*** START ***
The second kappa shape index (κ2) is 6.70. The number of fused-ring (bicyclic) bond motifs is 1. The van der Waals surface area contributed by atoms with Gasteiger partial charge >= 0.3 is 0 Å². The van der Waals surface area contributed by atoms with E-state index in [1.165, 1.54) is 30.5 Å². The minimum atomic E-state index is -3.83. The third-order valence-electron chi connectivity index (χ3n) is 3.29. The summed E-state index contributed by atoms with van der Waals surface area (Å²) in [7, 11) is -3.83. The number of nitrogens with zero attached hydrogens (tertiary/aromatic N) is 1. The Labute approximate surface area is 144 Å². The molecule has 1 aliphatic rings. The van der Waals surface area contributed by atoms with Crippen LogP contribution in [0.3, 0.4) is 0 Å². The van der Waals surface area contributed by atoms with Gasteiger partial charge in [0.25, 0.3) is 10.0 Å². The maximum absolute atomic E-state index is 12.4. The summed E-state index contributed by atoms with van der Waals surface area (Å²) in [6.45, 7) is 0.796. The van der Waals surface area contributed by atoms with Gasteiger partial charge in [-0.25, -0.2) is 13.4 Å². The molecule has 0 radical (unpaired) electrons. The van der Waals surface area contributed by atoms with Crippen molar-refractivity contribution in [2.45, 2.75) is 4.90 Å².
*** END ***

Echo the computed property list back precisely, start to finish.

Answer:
The second kappa shape index (κ2) is 6.70. The number of fused-ring (bicyclic) bond motifs is 1. The van der Waals surface area contributed by atoms with Gasteiger partial charge >= 0.3 is 0 Å². The van der Waals surface area contributed by atoms with E-state index in [1.165, 1.54) is 30.5 Å². The minimum atomic E-state index is -3.83. The third-order valence-electron chi connectivity index (χ3n) is 3.29. The summed E-state index contributed by atoms with van der Waals surface area (Å²) in [7, 11) is -3.83. The number of nitrogens with zero attached hydrogens (tertiary/aromatic N) is 1. The Labute approximate surface area is 144 Å². The molecule has 1 aliphatic rings. The van der Waals surface area contributed by atoms with Crippen LogP contribution in [0.3, 0.4) is 0 Å². The van der Waals surface area contributed by atoms with Gasteiger partial charge in [0.25, 0.3) is 10.0 Å². The maximum absolute atomic E-state index is 12.4. The summed E-state index contributed by atoms with van der Waals surface area (Å²) in [6.45, 7) is 0.796. The van der Waals surface area contributed by atoms with Gasteiger partial charge in [-0.25, -0.2) is 13.4 Å². The molecule has 0 radical (unpaired) electrons. The van der Waals surface area contributed by atoms with Crippen molar-refractivity contribution in [2.45, 2.75) is 4.90 Å².